For dairy products, yeasts are mainly used in cheese production but may also be involved in the production of fermented milk. Yeasts are primarily used as single-starter cultures but many products are still produced by back-slopping or spontaneous fermentation. A mixture between the used starter culture and a dominant indigenous flora is also seen in many dairy products. Yeasts are in most cases used as secondary starter cultures in order to enhance the aroma production or to facilitate the growth of other microorganisms. In general, the functions of yeasts during cheese production and their influence on the cheese quality are poorly investigated (114).
The occurrence and functions of yeasts have been especially studied for the production of surface-ripened cheeses such as Brick, Limburger, Port Salut, Taleggio, Tilsitter, Trappist, and Danish Danbo cheese. The surface smear of these cheeses is found to consist of a mixed flora comprising both yeasts and bacteria. For cheese such as Danish Danbo, the osmotolerant yeast Debaryomyces hansenii has been found almost exclusively (76), whereas in other types of surface-ripened cheeses, yeasts such as Candida zeylanoides, Yarrowia lipolytica, Kluyveromyces lactis, and others have been found (115-117). The yeasts initiate the ripening process by degradation of lactate, thereby increasing the pH on the cheese surface and allowing the growth of a more acid-sensitive bacterial flora comprising, among others, Brevibacterium linens (118). It should be mentioned that the species D. hansenii has been divided into two varieties, D. hansenii var. hansenii and D. hansenii var. fabryii (119); apparently, the predominant variety seen in cheese production is D. hansenii var. hansenii, and isolates of this variety have been introduced as starter culture (76,118). K. lactis has further been found to occur in high numbers in soft cheeses such as Camembert (20). S. cerevisiae has also been used as a starter culture in the production of Gorgonzola, especially, but it apparently also occurs spontaneously, together with other yeasts, as an integral part of the microflora of both blue-veined cheeses and some types of soft cheeses (20,120). Saccharomyces cerevisiae has been reported to stimulate mycelial growth and conidia formation of Penicillium roqueforti as well as influencing aroma formation and having some proteolytic activity (120,121).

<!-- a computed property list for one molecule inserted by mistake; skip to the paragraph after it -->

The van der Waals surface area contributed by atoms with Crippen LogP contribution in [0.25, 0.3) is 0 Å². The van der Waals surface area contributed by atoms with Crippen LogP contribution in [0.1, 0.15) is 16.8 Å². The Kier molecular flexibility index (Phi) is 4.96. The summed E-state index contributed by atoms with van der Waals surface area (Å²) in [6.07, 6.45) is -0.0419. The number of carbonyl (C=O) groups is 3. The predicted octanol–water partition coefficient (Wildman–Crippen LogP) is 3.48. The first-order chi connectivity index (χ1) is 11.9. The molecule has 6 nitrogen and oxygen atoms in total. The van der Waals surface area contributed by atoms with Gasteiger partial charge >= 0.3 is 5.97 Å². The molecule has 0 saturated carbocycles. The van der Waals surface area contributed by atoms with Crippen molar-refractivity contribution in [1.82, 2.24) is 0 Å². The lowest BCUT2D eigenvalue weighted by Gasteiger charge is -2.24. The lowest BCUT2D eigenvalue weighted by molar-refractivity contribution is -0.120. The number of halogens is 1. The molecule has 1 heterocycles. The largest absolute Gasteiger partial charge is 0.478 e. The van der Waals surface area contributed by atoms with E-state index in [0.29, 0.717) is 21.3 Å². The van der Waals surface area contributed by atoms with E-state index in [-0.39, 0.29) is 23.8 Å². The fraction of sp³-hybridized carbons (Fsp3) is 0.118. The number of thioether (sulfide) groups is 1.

Even though previously considered as a mold, Galactomyces geotrichum (Geotrichum candidum) is now thought to be as a yeast species (122) and will be considered as such in the following. G. geotrichum is associated with milk and the dairy environment. It is known as a starter culture for several types of mold-ripened cheeses (e.g., Camembert), surface-ripened cheeses, and cheeses such as the French St. Albray. On the other hand, G. geo-trichum has also been shown to be a potential spoilage organism. G. geotrichum is sometimes used in combination with other microorganisms such as Penicillium camemberti or Brevibacterium linens for the production of surface-ripened cheeses.
Even though not used as a starter culture in the dairy industry, Yarrowia lipolytica is often found in soft, blue-veined, and surface-ripened cheeses. Y. lipolytica is characterized by having a quite pronounced lipolytic and proteolytic activity (123) that might be difficult to control if used as a starter culture for cheese production. Furthermore, Y. lipolytica is known to produce brownish pigments in cheeses.
For fermented milk, yeasts within the genera Candida, Galactomyces, Kluyveromyces, Saccharomyces, and Torulaspora are generally used (124). G. geotrichum (G. candidum) is used as commercial starter culture in the production of viili, a Scandinavian fermented milk product, and Saccharomyces unisporus and Kluyveromyces marxianus (Candida kefyr) are used as commercial starter cultures in the production of milky kefir. S. cerevisiae has also been reported to be involved in the fermentation of a number of indigenous African fermented milk products known under names such as amasi, nono, and rob (125-127).
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